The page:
Germany’s largest airline Lufthansa recorded billions of euro in losses during the pandemic-stricken 2020, catapulting the carrier into an unprecedented financial crisis, Deutsche Welle reports. Announcing its business results for the past year, Lufthansa posted a record-breaking loss of 6.7 billion euro during 2020, compared to a profit of 1.2 billion euro in 2019.
The German carrier, the largest airline in the world by number of employees, entered the era of coronavirus pandemic as the third largest by revenues. However, it has since shared the humbling fate of its competitors as air traffic all but ground to a halt in 2020. The company has received some 9 billion euro already from the German, Belgian, Austrian and Swiss governments to stay in the air, since the Lufthansa Group also owns Brussels Airlines, Austrian Airlines and Swiss International Air Lines.
After a majority of shareholders voted to accept state aid on 26 June last year, the Federal Republic of Germany became the largest single shareholder, and holds a 20.05% stake in the company through the German Economic Stabilisation Fund.
Airlines are on the edge, as in 2020 there was a “dramatic” fall in international air travel due to COVID-19, of around 60 per cent. This is a new report from the UN’s air transportation agency. The International Civil Aviation Organization (ICAO) said on Friday, that as seating capacity fell by around 50 per cent last year, that left just 1.8 billion passengers taking flights through 2020, compared with around 4.5 billion in 2019.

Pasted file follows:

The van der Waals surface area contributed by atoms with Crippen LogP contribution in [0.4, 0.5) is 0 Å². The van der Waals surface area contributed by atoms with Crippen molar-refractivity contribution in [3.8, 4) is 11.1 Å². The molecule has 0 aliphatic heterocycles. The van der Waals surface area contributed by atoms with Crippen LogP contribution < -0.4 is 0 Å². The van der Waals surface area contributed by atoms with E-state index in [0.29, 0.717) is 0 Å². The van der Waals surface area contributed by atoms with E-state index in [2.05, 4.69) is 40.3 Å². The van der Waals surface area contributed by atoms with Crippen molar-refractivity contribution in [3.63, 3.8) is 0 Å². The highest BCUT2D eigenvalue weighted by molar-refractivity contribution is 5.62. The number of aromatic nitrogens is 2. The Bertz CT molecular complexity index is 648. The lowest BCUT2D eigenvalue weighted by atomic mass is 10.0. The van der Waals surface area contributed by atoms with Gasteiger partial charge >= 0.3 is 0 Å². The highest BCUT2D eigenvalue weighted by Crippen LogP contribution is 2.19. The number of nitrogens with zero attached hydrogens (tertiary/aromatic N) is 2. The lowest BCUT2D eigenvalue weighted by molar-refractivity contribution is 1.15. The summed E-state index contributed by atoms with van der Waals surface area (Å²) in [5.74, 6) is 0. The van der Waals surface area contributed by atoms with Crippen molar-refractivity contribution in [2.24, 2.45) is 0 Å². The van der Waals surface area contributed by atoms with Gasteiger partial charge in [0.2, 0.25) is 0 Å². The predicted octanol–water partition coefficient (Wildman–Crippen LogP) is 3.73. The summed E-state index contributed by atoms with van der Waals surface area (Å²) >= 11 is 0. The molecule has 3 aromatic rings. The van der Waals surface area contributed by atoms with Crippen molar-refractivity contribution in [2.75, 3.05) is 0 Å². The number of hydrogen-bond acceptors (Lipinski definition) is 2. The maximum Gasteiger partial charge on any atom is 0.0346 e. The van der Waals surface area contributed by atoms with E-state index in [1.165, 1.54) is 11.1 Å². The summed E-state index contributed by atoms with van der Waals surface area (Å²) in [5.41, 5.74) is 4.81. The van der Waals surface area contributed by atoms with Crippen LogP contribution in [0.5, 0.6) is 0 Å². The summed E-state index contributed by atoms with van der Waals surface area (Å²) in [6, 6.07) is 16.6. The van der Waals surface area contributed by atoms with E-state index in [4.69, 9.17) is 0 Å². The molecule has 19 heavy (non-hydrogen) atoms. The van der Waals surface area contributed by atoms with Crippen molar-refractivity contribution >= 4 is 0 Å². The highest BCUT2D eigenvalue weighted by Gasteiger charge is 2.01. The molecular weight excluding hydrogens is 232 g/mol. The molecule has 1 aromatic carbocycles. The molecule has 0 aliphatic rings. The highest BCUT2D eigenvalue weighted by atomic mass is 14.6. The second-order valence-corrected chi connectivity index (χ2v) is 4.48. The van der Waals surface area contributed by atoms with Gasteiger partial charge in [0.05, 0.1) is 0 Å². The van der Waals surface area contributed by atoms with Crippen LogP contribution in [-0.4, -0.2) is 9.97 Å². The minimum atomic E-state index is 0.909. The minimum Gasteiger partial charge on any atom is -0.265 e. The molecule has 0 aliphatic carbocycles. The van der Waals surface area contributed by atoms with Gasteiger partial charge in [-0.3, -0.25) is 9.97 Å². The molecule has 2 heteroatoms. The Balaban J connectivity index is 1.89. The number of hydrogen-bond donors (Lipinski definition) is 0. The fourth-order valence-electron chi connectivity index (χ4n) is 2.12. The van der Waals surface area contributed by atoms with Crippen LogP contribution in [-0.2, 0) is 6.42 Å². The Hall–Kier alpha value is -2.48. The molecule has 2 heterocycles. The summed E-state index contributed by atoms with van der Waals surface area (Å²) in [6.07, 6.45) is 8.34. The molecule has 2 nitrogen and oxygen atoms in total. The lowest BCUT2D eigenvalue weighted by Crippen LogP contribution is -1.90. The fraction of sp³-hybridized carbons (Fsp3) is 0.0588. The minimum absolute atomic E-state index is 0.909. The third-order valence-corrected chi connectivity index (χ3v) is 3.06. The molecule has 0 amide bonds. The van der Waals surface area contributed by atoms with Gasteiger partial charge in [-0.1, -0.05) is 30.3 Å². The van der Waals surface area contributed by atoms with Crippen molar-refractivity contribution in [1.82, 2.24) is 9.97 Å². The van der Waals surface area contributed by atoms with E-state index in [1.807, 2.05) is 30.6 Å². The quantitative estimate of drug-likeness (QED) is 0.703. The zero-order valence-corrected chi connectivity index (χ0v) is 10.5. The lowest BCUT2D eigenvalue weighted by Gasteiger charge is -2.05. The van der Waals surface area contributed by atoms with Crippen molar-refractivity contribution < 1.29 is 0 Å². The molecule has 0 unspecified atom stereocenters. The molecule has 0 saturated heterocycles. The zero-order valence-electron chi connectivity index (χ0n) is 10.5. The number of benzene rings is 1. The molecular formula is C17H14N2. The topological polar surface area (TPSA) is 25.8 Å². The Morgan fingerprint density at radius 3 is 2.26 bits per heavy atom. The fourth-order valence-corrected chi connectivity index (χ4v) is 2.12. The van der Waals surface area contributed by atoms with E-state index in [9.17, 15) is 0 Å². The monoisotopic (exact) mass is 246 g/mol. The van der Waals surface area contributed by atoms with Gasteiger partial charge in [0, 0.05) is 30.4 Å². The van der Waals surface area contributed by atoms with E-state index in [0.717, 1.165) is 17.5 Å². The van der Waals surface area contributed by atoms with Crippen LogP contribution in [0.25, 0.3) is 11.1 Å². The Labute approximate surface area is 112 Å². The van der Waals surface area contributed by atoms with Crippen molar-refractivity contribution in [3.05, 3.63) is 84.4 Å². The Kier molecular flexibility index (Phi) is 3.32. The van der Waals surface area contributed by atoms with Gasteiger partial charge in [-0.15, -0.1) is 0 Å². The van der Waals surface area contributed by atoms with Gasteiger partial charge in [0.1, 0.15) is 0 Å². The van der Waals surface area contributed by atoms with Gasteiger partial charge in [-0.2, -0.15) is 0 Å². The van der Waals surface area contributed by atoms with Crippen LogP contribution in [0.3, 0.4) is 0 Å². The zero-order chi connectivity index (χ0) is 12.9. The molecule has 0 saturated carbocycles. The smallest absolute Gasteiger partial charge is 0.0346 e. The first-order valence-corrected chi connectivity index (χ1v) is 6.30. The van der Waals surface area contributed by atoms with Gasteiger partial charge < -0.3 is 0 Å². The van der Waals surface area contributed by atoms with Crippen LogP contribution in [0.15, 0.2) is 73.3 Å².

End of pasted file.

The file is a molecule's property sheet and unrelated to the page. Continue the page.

Lufthansa New programme
Last week, Lufthansa announced plans to launch a new programme as part of its efforts to combat the coronavirus pandemic. This would entail offering 33 long-haul flights from its main airports in Munich and Frankfurt to destinations such as Greece, the Canary Islands and the Caribbean.
Company CEO Carsten Spohr appealed to the airline’s destination countries to lift travel restrictions as soon as possible. “Now’s the time for internationally-recognized, digital vaccination- and test-certificates in place of travel bans and quarantines”, Spohr observed, while noting that the company expects further losses in 2021.